“Negativity is a poison like nothing else,” says bipolar Pat (Cooper), who is newly released from an eight-month stint in a state institution following a violent episode. Pat is convinced that exercise and a positive outlook – his “silver linings” philosophy – are all it takes to get his estranged wife back; his family and his therapist, however, think some pretty serious meds are in order.
The smartest solution may lie in some balance between the two, and Silver Linings Playbook similarly rides the center line in its empathetic but facile look at mental illness and its light hand with a new romance. When Pat meets Tiffany (Lawrence), a young widow raw with raging grief, they trade rat-a-tat-like their past experiences with prescription drugs. It’s a funny exchange, but a meaningful one, too: They speak the same language. A tentative friendship forms, and Pat’s days become newly powered with purpose and direction.
Writer/director David O. Russell, adapting Matthew Quick’s novel, is in his element here: The family in crisis and true-to-life cultural/geographical texture have been ongoing considerations of his, from 1996’s Flirting With Disaster to 2010 Best Picture nominee The Fighter. Pat’s family may not be as flamboyantly dysfunctional, but there’s authenticity in the way they fret and spar and try to smooth Pat’s wrinkles with routine, like his mother’s Sunday football spread of “crabby snacks and homemades.” His father has his Sunday routines, too – the remote controls have to be angled just so, and he’s convinced his son is the Philadelphia Eagles’ lucky charm – and Russell and De Niro make subtle work of suggesting a mental illness family lineage. In one late scene, they move past suggestion for a harrowing meltdown held back by the presence of a motley array of wisecrackers; it made me sorry for what might have been, had Russell’s ambition tilted a few clicks away from comic absurdity and toward something more probing.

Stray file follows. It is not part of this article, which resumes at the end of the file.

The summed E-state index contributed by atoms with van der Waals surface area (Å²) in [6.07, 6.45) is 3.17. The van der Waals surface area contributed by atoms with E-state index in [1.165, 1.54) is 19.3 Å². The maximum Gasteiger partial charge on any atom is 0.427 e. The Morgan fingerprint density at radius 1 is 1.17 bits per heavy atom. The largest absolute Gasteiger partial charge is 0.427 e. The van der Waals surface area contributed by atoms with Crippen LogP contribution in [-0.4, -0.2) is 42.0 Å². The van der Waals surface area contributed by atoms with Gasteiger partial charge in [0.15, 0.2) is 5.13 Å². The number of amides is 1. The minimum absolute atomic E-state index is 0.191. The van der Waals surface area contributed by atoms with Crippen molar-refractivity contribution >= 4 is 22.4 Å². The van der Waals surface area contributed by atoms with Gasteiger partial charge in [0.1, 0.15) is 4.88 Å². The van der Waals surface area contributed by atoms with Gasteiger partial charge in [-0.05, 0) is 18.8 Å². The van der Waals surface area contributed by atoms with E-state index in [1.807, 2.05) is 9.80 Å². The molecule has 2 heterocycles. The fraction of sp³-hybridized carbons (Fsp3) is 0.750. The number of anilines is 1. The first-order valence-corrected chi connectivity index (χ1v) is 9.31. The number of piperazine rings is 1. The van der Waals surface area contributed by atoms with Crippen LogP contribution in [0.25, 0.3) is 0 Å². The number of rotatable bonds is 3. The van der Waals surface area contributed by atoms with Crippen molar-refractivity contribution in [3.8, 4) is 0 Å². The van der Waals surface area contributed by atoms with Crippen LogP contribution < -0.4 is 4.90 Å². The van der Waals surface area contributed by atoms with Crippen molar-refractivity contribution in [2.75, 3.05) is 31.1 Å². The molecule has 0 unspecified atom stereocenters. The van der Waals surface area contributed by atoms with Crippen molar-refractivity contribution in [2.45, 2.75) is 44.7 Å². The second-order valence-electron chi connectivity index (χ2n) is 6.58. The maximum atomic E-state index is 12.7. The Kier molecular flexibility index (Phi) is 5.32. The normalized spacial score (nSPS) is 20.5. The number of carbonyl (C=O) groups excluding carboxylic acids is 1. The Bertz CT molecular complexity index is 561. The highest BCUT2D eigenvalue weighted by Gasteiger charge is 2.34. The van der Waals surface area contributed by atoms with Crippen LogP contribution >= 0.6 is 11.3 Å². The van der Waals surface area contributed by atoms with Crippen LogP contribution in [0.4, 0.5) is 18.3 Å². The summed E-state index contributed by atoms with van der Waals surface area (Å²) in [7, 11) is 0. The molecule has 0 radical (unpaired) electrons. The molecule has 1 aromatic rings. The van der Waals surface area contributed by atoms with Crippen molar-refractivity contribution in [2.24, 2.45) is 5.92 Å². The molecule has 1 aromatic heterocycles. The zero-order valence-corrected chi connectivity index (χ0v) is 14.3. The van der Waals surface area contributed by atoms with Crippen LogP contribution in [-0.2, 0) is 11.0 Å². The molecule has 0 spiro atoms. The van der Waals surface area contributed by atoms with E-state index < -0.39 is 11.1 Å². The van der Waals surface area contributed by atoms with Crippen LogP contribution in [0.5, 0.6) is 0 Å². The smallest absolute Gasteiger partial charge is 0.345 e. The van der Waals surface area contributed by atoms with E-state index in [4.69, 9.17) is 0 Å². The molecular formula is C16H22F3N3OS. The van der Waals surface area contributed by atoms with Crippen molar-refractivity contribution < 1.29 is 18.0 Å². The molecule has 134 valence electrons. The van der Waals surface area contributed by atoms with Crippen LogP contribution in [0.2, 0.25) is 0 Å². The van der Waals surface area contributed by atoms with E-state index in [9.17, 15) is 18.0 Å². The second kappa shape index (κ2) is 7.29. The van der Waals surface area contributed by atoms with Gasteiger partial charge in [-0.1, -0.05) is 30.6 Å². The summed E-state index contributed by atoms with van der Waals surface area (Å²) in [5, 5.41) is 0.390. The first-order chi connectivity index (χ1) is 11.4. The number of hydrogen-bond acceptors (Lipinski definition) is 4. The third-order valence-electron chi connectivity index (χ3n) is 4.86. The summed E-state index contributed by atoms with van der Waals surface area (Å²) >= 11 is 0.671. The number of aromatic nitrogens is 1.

That isn’t to begrudge what Silver Linings Playbook actually is, which is consistently funny and, as it builds to its conclusion, also very sweet fun. Cooper mostly tamps down that Sexiest Man Alive demeanor that follows him from film to film, and Lawrence – a continually startling young talent – counterpoises her Bardot beauty with a blistering snarl. They both play hurt people clawing their way toward wellness, but it’s Lawrence who makes you feel the hurt in your heart – and the hope that it’ll get better soon.